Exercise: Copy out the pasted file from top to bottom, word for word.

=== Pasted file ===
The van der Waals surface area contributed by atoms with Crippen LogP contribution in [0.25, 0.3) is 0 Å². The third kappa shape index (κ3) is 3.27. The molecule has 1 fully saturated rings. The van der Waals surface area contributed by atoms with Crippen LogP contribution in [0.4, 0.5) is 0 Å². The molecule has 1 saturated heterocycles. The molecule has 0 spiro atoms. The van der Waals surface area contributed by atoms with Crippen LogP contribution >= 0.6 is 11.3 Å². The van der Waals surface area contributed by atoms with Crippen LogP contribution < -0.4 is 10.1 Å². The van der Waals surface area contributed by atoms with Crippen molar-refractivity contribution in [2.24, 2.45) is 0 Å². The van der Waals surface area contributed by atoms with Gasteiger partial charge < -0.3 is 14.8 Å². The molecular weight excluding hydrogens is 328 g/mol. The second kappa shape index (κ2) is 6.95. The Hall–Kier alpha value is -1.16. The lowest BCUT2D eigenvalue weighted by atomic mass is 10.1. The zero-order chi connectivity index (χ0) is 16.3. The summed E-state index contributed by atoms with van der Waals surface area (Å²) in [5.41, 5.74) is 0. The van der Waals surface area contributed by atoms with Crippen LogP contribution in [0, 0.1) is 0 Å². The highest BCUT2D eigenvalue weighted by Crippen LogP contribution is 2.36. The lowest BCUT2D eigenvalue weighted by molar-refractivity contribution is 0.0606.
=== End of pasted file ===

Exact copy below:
The van der Waals surface area contributed by atoms with Crippen LogP contribution in [0.25, 0.3) is 0 Å². The third kappa shape index (κ3) is 3.27. The molecule has 1 fully saturated rings. The van der Waals surface area contributed by atoms with Crippen LogP contribution in [0.4, 0.5) is 0 Å². The molecule has 1 saturated heterocycles. The molecule has 0 spiro atoms. The van der Waals surface area contributed by atoms with Crippen LogP contribution >= 0.6 is 11.3 Å². The van der Waals surface area contributed by atoms with Crippen LogP contribution < -0.4 is 10.1 Å². The van der Waals surface area contributed by atoms with Crippen molar-refractivity contribution in [2.24, 2.45) is 0 Å². The van der Waals surface area contributed by atoms with Gasteiger partial charge < -0.3 is 14.8 Å². The molecular weight excluding hydrogens is 328 g/mol. The second kappa shape index (κ2) is 6.95. The Hall–Kier alpha value is -1.16. The lowest BCUT2D eigenvalue weighted by atomic mass is 10.1. The zero-order chi connectivity index (χ0) is 16.3. The summed E-state index contributed by atoms with van der Waals surface area (Å²) in [5.41, 5.74) is 0. The van der Waals surface area contributed by atoms with Crippen LogP contribution in [0, 0.1) is 0 Å². The highest BCUT2D eigenvalue weighted by Crippen LogP contribution is 2.36. The lowest BCUT2D eigenvalue weighted by molar-refractivity contribution is 0.0606.